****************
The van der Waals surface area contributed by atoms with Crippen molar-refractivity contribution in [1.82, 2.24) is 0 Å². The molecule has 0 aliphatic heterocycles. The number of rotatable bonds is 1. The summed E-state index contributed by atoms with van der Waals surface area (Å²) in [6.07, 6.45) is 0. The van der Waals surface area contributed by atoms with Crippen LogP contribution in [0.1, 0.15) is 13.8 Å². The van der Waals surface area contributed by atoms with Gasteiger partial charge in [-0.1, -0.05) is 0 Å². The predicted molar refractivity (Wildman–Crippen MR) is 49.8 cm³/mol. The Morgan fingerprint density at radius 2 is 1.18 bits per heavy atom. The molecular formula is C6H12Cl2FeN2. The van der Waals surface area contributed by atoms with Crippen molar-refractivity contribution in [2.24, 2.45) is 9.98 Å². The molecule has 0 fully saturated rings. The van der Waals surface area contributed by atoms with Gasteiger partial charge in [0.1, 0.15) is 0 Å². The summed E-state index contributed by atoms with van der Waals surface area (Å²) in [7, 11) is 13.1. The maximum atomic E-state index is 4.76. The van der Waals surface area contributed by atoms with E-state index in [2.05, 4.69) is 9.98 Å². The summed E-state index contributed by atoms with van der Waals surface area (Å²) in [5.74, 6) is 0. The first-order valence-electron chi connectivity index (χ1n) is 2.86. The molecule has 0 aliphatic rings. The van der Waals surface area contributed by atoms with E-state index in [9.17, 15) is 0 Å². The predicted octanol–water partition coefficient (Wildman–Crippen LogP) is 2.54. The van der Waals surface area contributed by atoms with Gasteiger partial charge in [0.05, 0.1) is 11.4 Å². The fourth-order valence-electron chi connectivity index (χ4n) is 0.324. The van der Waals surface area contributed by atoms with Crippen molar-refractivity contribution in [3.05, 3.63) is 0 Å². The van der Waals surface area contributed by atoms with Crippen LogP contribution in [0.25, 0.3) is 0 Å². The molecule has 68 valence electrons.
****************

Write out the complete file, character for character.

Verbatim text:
The van der Waals surface area contributed by atoms with Crippen molar-refractivity contribution in [1.82, 2.24) is 0 Å². The molecule has 0 aliphatic heterocycles. The number of rotatable bonds is 1. The summed E-state index contributed by atoms with van der Waals surface area (Å²) in [6.07, 6.45) is 0. The van der Waals surface area contributed by atoms with Crippen LogP contribution in [0.1, 0.15) is 13.8 Å². The van der Waals surface area contributed by atoms with Gasteiger partial charge in [-0.1, -0.05) is 0 Å². The predicted molar refractivity (Wildman–Crippen MR) is 49.8 cm³/mol. The Morgan fingerprint density at radius 2 is 1.18 bits per heavy atom. The molecular formula is C6H12Cl2FeN2. The van der Waals surface area contributed by atoms with Crippen molar-refractivity contribution in [2.24, 2.45) is 9.98 Å². The molecule has 0 fully saturated rings. The van der Waals surface area contributed by atoms with Gasteiger partial charge in [0.1, 0.15) is 0 Å². The summed E-state index contributed by atoms with van der Waals surface area (Å²) in [7, 11) is 13.1. The maximum atomic E-state index is 4.76. The van der Waals surface area contributed by atoms with E-state index in [2.05, 4.69) is 9.98 Å². The summed E-state index contributed by atoms with van der Waals surface area (Å²) in [5.74, 6) is 0. The first-order valence-electron chi connectivity index (χ1n) is 2.86. The molecule has 0 aliphatic rings. The van der Waals surface area contributed by atoms with E-state index in [9.17, 15) is 0 Å². The predicted octanol–water partition coefficient (Wildman–Crippen LogP) is 2.54. The van der Waals surface area contributed by atoms with Gasteiger partial charge in [0.05, 0.1) is 11.4 Å². The fourth-order valence-electron chi connectivity index (χ4n) is 0.324. The van der Waals surface area contributed by atoms with Crippen molar-refractivity contribution in [3.05, 3.63) is 0 Å². The van der Waals surface area contributed by atoms with Crippen LogP contribution in [0.25, 0.3) is 0 Å². The molecule has 68 valence electrons.